A pilot scheme has been launched with a view to improving property standards, increasing awareness, boosting engagement and increasing housing supply within Oldham’s private rented market.
The council is hoping to use cash incentives to encourage private landlords to improve sub-standard rented homes in Oldham to ensure that they meet minimum housing standards.
The trial new policy would see minimum property standards introduced, with landlords paid a cash incentive when they sign a contract with the council.
With demand for rental accommodation increasing in Oldham, the council is keen to improve standards in the local private rented sector (PRS) in the hope that it will lead to better quality housing.
A chronic shortage of social housing in Oldham has led to a major supply-demand imbalance in the social housing sector, leaving the council with little alternative but to try and encourage more people to consider living in the PRS.
To help support tenants and further incentives landlords to sign up to the initiative, a bond scheme is also being introduced which guarantees that the landlord can claim money from the council, normally equivalent to one month’s rent, if their property is not left in a suitable condition once the tenant moves out.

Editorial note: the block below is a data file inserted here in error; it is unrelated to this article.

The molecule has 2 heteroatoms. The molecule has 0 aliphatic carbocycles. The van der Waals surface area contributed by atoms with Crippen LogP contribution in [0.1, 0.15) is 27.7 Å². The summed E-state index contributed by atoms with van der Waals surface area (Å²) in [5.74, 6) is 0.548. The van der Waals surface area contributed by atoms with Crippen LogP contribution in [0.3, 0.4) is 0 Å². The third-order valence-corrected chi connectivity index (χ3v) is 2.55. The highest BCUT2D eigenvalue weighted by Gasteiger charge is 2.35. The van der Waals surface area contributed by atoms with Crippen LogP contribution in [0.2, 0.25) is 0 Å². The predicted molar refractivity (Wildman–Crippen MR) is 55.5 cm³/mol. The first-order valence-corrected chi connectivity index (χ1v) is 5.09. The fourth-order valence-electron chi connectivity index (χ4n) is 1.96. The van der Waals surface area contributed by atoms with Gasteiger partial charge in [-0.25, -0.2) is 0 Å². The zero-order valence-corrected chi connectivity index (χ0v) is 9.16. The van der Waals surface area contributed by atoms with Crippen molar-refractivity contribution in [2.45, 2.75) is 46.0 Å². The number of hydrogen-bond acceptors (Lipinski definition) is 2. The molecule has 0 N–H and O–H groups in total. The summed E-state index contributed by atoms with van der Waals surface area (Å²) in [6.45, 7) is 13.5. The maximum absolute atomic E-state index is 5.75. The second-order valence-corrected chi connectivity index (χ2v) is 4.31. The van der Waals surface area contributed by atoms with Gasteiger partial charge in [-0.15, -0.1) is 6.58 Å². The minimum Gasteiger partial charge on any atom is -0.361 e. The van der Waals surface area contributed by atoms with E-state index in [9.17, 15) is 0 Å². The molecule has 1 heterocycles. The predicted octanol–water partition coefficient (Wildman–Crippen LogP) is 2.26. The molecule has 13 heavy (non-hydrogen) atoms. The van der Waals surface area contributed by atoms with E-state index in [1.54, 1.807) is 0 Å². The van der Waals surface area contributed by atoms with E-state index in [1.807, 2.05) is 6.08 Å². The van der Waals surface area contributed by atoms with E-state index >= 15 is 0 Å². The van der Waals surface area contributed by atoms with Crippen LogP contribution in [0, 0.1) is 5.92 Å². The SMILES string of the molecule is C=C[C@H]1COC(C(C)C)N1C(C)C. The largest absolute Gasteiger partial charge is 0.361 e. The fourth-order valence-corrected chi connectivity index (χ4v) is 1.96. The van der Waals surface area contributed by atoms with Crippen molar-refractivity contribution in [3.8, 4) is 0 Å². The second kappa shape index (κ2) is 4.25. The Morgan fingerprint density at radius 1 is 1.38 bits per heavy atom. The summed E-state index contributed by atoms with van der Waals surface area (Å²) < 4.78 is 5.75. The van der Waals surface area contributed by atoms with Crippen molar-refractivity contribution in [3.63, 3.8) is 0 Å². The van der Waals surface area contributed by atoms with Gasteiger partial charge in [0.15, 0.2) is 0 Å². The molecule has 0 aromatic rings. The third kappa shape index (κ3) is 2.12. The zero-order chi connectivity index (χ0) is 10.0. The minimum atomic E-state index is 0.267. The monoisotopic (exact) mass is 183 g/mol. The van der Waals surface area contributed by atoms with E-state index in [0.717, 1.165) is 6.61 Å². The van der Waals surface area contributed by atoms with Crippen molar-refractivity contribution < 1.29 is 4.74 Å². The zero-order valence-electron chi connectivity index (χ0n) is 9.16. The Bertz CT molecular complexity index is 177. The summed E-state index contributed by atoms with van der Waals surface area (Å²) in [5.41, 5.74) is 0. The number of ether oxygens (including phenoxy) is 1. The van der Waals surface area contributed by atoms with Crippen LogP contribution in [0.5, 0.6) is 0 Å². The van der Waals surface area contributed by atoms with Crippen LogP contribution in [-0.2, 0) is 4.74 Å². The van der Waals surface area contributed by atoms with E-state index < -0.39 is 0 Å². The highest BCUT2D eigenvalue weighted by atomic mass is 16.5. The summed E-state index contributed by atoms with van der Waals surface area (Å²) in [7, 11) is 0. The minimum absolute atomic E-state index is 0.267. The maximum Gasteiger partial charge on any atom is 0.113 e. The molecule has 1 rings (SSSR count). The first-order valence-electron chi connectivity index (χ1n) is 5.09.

Demand for social housing in Oldham is currently three times higher than its neighbouring authorities, Bury, Rochdale and Tameside, according to a report by Albert Margai, the Oldham Council’s principal housing market intervention officer.
He said: “The lack of sufficient social rented housing placed an enormous demand on the private sector to address the growing demand for housing.”
“The demand for private rented accommodation in Oldham has been unprecedented, demonstrated by record numbers of applicants approaching Oldham Housing Advice Service.
“The increased pressures led to the emergence of low demand areas in Oldham, rife with predominately outdated pre 1919 terraced housing stock.”